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One of these “coaching hard” moments had a profound effect on buy-in with one of my athletes earlier this year. It was during a 1RM test on the front squat. This athlete completed a rep with what they thought was their 100% (it was a hard 6/10). When the athlete racked the bar they backed out saying, “Yeah that’s good.” I said, “Yeah good rep. Now put 15 pounds on and let’s go again in a couple minutes.” For this next rep I tried to make the athlete more comfortable by adding spotters on the sides of the bar and I said, “Hey, no worries. Go get you some and if you happen to fail, we got you.” Well, wouldn’t you know they competed the rep (8/10), and they thought they were done. I said, “Nope, now you’re gonna go up again.”

This time I had put on a weight that I was 95% sure they were going to get, but they had only 40% confidence. The athlete looked at the two side spotters and the back spotter and said, “Hey now, be ready I’m kind of a wuss and I don’t know if I’ll get this or not.” I stepped in and told the spotters to back away and I took the spotting arms off the squat rack. Then I told the athlete, “We don’t have any wussies in here so that’s impossible, and now you don’t have spotters so you better get it!” (Yes, I stepped in as the spotter since the bar was unracked.)

So what do you think happened? The athlete successfully completed the rep and racked the barbell. I went nuts and so did the spotters. It was an incredible moment and I’m sure as coaches we’ve all experienced that feeling. After the emotions died down, I pulled the athlete aside, congratulated them, and asked how they felt. They replied with, “Man that was awesome and the most I think I’ve ever done before.” I told him I’m proud of him and to keep it up because it’ll take him far in his sport.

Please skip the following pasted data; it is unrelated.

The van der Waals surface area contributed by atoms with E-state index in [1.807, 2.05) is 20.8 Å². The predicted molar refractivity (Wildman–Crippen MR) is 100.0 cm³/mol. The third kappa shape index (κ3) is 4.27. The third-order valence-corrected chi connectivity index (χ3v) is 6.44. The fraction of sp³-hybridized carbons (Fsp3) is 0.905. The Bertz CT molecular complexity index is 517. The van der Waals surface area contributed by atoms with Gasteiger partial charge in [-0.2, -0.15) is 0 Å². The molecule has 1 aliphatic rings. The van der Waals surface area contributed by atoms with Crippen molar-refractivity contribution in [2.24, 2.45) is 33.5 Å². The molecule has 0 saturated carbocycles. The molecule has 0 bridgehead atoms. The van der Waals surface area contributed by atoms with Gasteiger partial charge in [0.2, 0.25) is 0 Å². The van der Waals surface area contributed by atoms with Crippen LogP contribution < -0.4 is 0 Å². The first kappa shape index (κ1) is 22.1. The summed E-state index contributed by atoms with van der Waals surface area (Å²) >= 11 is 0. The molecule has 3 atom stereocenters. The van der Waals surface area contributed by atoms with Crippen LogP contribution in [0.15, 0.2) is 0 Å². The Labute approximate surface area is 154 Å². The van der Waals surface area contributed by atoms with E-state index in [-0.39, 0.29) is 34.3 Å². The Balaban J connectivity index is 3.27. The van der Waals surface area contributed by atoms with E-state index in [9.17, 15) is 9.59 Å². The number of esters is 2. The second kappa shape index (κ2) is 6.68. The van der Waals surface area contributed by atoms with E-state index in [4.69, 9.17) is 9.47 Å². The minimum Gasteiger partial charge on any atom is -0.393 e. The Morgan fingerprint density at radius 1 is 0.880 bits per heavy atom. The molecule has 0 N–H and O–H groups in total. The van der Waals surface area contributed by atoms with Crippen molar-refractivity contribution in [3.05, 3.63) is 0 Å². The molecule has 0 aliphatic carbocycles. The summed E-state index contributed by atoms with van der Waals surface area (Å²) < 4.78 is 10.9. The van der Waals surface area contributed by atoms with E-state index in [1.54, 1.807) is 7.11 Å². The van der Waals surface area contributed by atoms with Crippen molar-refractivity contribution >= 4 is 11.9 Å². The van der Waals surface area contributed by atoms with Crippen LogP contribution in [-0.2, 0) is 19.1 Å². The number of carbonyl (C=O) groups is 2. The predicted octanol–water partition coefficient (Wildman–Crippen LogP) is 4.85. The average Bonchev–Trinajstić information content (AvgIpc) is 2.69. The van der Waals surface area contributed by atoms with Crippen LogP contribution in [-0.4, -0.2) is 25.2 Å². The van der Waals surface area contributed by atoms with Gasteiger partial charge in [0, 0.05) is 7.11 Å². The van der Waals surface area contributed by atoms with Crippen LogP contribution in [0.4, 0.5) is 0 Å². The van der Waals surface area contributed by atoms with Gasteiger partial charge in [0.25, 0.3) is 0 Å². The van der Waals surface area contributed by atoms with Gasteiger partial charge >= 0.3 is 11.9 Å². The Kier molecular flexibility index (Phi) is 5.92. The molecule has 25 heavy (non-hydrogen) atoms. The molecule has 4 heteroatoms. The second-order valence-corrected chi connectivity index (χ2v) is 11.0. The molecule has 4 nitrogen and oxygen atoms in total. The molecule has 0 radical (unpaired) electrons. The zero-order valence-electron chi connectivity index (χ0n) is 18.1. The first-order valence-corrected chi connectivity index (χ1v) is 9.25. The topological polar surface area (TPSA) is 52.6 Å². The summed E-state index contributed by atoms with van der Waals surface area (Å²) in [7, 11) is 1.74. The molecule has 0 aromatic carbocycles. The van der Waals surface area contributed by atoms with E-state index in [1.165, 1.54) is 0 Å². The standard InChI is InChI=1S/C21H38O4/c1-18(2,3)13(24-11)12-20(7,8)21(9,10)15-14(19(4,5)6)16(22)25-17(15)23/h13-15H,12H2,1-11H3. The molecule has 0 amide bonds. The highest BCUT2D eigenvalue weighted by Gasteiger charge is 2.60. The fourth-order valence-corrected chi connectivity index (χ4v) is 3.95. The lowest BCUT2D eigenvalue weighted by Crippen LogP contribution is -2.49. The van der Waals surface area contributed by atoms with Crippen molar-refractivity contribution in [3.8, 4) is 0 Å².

And THAT is how you cultivate buy-in. But it’s not the only way.

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Educating athletes about their own performance data can be a compelling way to get more buy-in. With our athletes we use the Firstbeat system to collect workload data during practices and games, largely by monitoring heart rate. This tech also shows the level of strain per practice and game for each athlete, how many calories they have burned, what their cumulative fatigue looks like, and how well they are recovering between bouts of intense exercise—among other things. When the athletes understand the data, they can make educated decisions on how to recover and be ready for the next day or competition. For example, they can see how many calories they burned during a game, and what calories came from protein, carbohydrates, or fat. When they know these numbers, they can make smart choices about their post-game nutrition needs.

We also utilize the Firstbeat system to make decisions about the intensity and duration of each day in the weight room and practice. I do this by calculating the intensity of practices and games. You can do this by taking trimp/minute. Trimp = training impact, or how hard the day felt for the athlete. It’s a very simple way to calculate intensity and compare days, as well as practices to games. It was extremely powerful to show the athlete what happens to them when they have an efficient shift on the ice compared to when they don’t. More specifically, it showed what happens to their intensity and their ability to do work when they are on the ice for too long as compared to when they are not. This enabled the athlete to better understand what they need to do to get the positive results they want— to understand this is what happens to you when you do the right things, and this is what happens to you when you don’t. Which one do you like better? Got it? Good.

BUY-IN.